Kovalainen: New Caterham is more difficult to drive

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Heikki Kovalainen believes that the Caterham CT-03 is a more difficult car to drive compared its 2012 predecessor, citing this as the reason behind the team’s poor start to the season.

The Finnish driver drove for Caterham between 2010 and 2012, but he was dropped at the end of last season in favor of Charles Pic and Giedo van der Garde. However, Kovalainen ran for the team during FP1 in Bahrain to gauge how the new car differed from last season’s, and he believes that many of the problems are rooted in the new Pirelli tires.

Talking to Sky Sports, Kovalainen said “I could feel that the car is more difficult to drive than it was at the end of last year.

“Of course things have changed, tires have changed, the setup has changed as a result and mainly because of these two things the car has become a bit more difficult to drive.”

Kovalainen was also confident that the upgrades the team is bringing to the Spanish Grand Prix would see them beat closest rivals Marussia, who currently occupy P10 in the constructors’ championship.

“On the other hand I could feel there was more we could use in this car and I felt that after driving the car we should be able to beat Marussia and now with the updates coming we should be in a position to beat them.”

This judgement will provide some comfort for Pic and van der Garde, who have both struggled to make much of an impact so far this season. Last time out in Bahrain, Pic impressed to finish ahead of Jules Bianchi and the Sauber of Esteban Gutierrez, and he will be keen on building upon this good form with the new upgrades.

Audi bids farewell to Dr. Wolfgang Ullrich upon retirement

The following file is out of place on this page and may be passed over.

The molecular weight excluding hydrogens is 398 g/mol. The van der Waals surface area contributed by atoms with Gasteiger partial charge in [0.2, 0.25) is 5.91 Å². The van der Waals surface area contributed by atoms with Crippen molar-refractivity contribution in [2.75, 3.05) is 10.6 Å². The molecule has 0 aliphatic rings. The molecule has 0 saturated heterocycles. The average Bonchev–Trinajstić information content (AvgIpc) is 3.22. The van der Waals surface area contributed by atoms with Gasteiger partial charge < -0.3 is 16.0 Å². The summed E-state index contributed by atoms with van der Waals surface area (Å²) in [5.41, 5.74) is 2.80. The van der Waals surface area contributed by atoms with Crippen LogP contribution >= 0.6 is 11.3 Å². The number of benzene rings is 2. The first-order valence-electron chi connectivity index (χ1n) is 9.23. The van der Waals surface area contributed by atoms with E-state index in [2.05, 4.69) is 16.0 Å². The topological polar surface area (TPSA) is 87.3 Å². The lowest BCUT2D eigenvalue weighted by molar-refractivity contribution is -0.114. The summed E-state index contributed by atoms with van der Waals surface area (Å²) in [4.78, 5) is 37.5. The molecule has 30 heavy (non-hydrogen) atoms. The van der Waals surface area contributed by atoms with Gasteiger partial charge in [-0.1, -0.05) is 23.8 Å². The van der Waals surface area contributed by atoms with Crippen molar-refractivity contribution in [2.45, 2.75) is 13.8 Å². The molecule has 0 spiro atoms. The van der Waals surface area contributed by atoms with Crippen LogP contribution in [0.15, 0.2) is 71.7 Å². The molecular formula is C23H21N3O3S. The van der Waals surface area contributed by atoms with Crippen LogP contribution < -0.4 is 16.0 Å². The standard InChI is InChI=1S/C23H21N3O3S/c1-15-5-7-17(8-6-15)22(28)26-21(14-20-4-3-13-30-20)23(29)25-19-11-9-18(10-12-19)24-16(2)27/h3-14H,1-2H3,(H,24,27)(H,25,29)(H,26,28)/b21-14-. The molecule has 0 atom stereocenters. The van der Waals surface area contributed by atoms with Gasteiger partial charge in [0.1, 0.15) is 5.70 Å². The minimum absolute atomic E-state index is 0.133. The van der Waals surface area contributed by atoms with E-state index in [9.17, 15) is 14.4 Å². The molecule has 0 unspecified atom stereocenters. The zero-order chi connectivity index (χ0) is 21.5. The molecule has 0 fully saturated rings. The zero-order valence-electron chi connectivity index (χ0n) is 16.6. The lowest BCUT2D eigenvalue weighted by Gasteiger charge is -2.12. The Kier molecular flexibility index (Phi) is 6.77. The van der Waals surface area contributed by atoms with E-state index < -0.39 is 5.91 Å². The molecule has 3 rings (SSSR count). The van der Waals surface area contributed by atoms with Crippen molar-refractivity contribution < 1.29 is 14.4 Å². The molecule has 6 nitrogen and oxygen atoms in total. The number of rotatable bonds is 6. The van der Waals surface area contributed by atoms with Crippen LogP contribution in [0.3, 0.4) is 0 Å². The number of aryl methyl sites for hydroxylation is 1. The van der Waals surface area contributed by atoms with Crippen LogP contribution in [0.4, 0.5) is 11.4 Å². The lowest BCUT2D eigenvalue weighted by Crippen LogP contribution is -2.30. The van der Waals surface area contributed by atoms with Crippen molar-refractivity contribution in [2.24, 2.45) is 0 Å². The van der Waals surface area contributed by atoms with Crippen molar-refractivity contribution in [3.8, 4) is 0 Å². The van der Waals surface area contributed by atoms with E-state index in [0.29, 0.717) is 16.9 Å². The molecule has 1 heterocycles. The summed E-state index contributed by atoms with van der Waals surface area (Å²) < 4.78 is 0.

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Audi bid farewell to its iconic head of motorsport, Dr. Wolfgang Ullrich, at its end-of-season ‘Race Night’ event in Germany on Friday upon his retirement.

Ullrich took over the reins as Audi’s head of motorsport in 1993 and stayed in the role for 23 years, overseeing its arrival in the prototype class of sports car racing and domination of the 24 Hours of Le Mans.

Ullrich stepped down from the position at the end of 2016, handing the reins over to ex-Audi DTM chief Dieter Gass, and attended his final racing event with the German marque at its first works Formula E outing in Hong Kong earlier this month.

Ullrich was honored at the Race Night event on Friday and thanked for his efforts in developing Audi into a force within global motorsport.

“In 566 factory-backed commitments during this period he celebrated 209 victories, 13 of them in the 24 Hours of Le Mans, eleven in the 12-hour race at Sebring and nine in the ‘Petit Le Mans’ at Road Atlanta,” a piece on Ullrich’s tenure for Audi’s website reads.

“31 driver titles in super touring car racing, in the DTM and in the sports prototype category are credited to him. 57 campaigners were Audi factory drivers during Wolfgang Ullrich’s era and he was responsible for 18 new developments of racing cars – an impressive tally.”